Yulia, Physics student

My name is Yulia Yancheva, I am a third-year MPhys Physics student and I come from Bulgaria.

What made you access DASS at Manchester?

I accessed DASS because I have had depression and anxiety for the past few years and those mental health problems started getting in the way of my degree. I found out about the services DASS is providing towards the end of my foundation year after having a chat with the member of staff who was responsible for student’s wellbeing. After that, I reached out to DASS and they provided any specific information I needed such as what support they provide and what would be most suitable for me.

How has DASS helped you?

As a DASS student, I receive support during exam periods. At The University of Manchester, exams are usually taken in big halls with hundreds of students which can sometimes be quite overwhelming on top of exam stress. I was not feeling comfortable taking my exams in such a big hall which resulted in me getting panic attacks during exams. DASS suggested that it would help if I can take rest breaks during the exams.

Now I sit my exams in a smaller room with around 20 people and I can take a small break during the exam, away from my seat. All I need to do is raise my hand to inform an invigilator that I want to take a break and then sit at the back of the room until I calm down. I can take up to ten minutes break each hour of the exam. This has been very helpful since now I do not worry about getting anxious during exams and losing time due to my state of mind – if I feel like I need to rest for a bit, I have the opportunity to do so. 

The biggest challenge for me is that I was worried what people around me would think about the fact that I receive support from DASS and that they would start treating me differently if they knew I was a DASS student. However, I very quickly found out that this was not going to be the case – it turned out that some of my friends had the same support in place and we were taking some exams in the same room. It was fantastic how much support I received from the other DASS students on my course – they were always there to calm me down before the beginning of an exam and always there to have a chat after the end of it. We were often giving each other tips of how to calm down and how to deal with exam stress best.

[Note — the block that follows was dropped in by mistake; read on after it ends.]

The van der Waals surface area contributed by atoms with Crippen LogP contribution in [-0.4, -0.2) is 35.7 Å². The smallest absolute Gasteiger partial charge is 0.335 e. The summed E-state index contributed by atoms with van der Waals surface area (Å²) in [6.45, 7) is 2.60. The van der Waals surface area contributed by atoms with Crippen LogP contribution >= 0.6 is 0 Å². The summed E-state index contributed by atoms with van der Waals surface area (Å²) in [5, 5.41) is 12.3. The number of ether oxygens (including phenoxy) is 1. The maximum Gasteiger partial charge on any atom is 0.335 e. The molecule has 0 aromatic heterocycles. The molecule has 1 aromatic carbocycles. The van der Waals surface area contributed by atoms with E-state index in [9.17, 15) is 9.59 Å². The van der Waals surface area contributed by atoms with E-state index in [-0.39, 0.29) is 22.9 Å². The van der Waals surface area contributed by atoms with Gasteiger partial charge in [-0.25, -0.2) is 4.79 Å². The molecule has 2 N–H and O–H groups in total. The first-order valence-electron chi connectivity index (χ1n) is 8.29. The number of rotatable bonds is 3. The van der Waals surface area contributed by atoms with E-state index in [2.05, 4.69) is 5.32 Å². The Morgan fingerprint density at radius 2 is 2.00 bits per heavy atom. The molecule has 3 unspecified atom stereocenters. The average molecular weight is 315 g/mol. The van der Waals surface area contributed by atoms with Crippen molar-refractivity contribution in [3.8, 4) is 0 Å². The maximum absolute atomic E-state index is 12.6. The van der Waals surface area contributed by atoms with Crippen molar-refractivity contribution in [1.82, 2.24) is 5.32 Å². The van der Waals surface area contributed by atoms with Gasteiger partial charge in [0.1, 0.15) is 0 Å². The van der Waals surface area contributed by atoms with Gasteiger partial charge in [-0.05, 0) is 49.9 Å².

What is your top tip for students looking to get help from DASS?

I would advise anybody who feels like they may need support from DASS to simply call them and ask. People who work at DASS are very friendly and helpful and they always know who you should contact if they cannot help. If a student thinks that they may have a disability, they should discuss this with DASS – it is very important to make sure that nothing gets in the way of a student reaching their full potential.

Students should not forget that DASS is there for a reason – it took me a long time until I realised that I was not the only student suffering from depression but now I know that many people have disabilities, and not all disabilities are visible. The University of Manchester provides an inclusive and supportive environment for staff and students – despite our differences, everybody here always fits in.

Getting to know DASS

We understand that you may require additional support to help you settle into student life so we're hosting a series of events to help give you the advice and guidance you need. 

‘Getting to know DASS’ is a series of events which offer information, advice and guidance for disabled learners, their parents and guardians, and teachers and advisers.

Recordings and information from the sessions will be available here shortly, but in the meantime you can download the Getting to know DASS FAQs (PDF, 640) to help answer some of your questions.

If you're local to Manchester, Greater Manchester Higher (GMH) provides information, advice and guidance to disabled learners through various tailored sessions and outreach activities. These sessions cover financial and pastoral support, as well as the chance to speak to other disabled learners who are in higher education.